Fashion never falls far from the tree of life. And with climate change not just an abstract concept, but present in Paris as a diluvian downpour of non-stop rain, is it surprising that nature should be the focus for the opening haute couture shows?
At Schiaparelli, the “Pagan” collection that the original designer presented in 1937 was the seedbed for the current Design Director, Bertrand Guyon, who cited as references, “a pagan goddess, summer, nights, dream mythology – and nature”.
Iris van Herpen, however, had just two words – “Ludi Naturae” or “Games of Nature” – to sum up her collection, fusing “the artificial and the organic”.
Bertrand was more specific about where his inspiration had come from: “Schiaparelli, Out of Africa…” It takes a subtle designer to take on what in Schiap’s day was defined as “the dark country”. But the discreet and modern version worked fine.
“Africa is very present – back to the roots and earth – but this is not an African collection; they are goddesses with no reference to a particular culture,” Bertrand said, referring to the butterfly embroideries, the raw linens, slithering silk, straw raffia, and even driftwood.
Some were included in bags worked on by Lucie de la Falaise, whose fashion dynasty included her daughter modeling on the runway, while Lucie was sitting front row along with pop stars Kylie Minogue and Pixie Lott.
The show opened with an all-embracing cashmere coat that had abstract patterns of stylised African figures. Its grandiose sweep was followed by a white shirt crawling with black bugs, paired with mannish brown pants.
This balance of raw and refined held well through the show, with textiles forming an ever-changing effect. The daywear was as good as anything the designer has created so far and was a fine balance with the evening creations. The bridge between the two was tufts of feathers from the seashore and shreds of plastic dredged from the seabed.
Bertrand spoke about “the first civilization of Africa, the Queen of Namibia, covered in gold”. “At that time, it was culture – rich, religious and ritual,” he said. “Very, very rich. I wanted to tell an encyclopedic story – the voyage of an aristocratic lady from Scotland or England to Africa during the Elizabethan era.”
The overall effect was charming and whimsical, with its strength on the exceptional craftsmanship and fashion intelligence. The coats and jackets were strong, but clients’ money will probably go for dresses to be worn on the red carpet, where Schiaparelli is a success for its originality and luck of vulgarity.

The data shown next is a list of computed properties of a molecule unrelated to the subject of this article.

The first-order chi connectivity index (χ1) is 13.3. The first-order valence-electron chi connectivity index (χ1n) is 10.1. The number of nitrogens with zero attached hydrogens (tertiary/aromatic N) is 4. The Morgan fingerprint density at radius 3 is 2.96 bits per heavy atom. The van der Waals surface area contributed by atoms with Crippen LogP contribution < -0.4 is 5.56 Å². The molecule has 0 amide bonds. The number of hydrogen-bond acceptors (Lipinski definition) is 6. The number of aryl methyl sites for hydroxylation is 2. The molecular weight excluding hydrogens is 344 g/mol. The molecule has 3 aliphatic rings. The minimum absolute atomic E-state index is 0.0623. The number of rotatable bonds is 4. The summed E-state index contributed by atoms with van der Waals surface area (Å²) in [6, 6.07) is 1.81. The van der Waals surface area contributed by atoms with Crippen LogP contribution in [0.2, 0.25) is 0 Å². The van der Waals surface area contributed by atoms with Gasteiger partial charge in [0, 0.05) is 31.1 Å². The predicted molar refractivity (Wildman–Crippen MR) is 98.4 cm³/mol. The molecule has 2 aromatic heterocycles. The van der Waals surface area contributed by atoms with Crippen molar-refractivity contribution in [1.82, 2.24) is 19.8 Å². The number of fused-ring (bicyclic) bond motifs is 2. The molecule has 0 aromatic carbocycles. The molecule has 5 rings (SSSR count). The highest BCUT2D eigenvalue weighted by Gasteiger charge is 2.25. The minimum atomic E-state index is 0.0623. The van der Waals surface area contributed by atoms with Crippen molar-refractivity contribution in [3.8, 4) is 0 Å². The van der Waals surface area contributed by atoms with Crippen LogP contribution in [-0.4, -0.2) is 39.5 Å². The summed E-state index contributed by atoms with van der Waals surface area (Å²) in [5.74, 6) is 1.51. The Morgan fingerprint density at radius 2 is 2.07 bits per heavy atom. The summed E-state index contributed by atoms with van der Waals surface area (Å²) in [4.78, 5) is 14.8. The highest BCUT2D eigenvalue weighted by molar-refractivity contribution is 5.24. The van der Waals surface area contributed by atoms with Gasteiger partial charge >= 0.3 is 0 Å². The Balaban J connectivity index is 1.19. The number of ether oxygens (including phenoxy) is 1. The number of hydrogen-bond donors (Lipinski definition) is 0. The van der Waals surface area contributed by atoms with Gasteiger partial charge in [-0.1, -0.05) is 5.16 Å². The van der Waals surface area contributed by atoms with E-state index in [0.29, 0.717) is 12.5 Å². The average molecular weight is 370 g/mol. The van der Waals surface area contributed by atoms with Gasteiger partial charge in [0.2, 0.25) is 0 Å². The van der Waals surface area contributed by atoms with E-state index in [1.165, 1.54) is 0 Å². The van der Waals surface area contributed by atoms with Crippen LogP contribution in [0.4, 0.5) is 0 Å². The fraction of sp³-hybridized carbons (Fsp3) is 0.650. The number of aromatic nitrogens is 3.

IRIS VAN HERPEN
Melding nature to her futuristic creations has been a fashion story from Iris van Herpen ever since 2015, when she sent out shoes made with grass that grew as the models walked the runway.
For her new collection there was nothing quite so outlandish – just geisha-style sandals. But above the models’ heads was the key to the show: large, but apparently lightweight, cellulose sculptures by Dutch artist Peter Gentenaar.
“I really love his work as an inspiration for the collection. The show is about craftsmanship, but also the inspiration from nature,” Iris explained. “I looked at aerial photography and at the planet from a distance – the way organic patterns grow into more urban patterns. There was a bit of contradiction in the collection. You will see a lot of organic movement, but also you will see glitches and more graphic patterns at the same time.”
In fact, with their bounce of movement and leaf-like patterns, the clothes seemed similar to a familiar Iris message, although what looked like a field of mud brown or teal was in fact rich in detail, such as the optical illusion of two layers of lacy patterns; or similar futuristic materials suggesting lizard scales. That effect blew up into a large shape or, by contrast, a dress followed the thin line of a skinny body.
Iris had a name for what appeared to be natural foliage: “Data Dust”. The complex description was quite beyond me, but the more that the “computer distorted, foam lifted, laser-cut silk tulle with radiant glitches” appeared as material for dresses, the more organic they looked.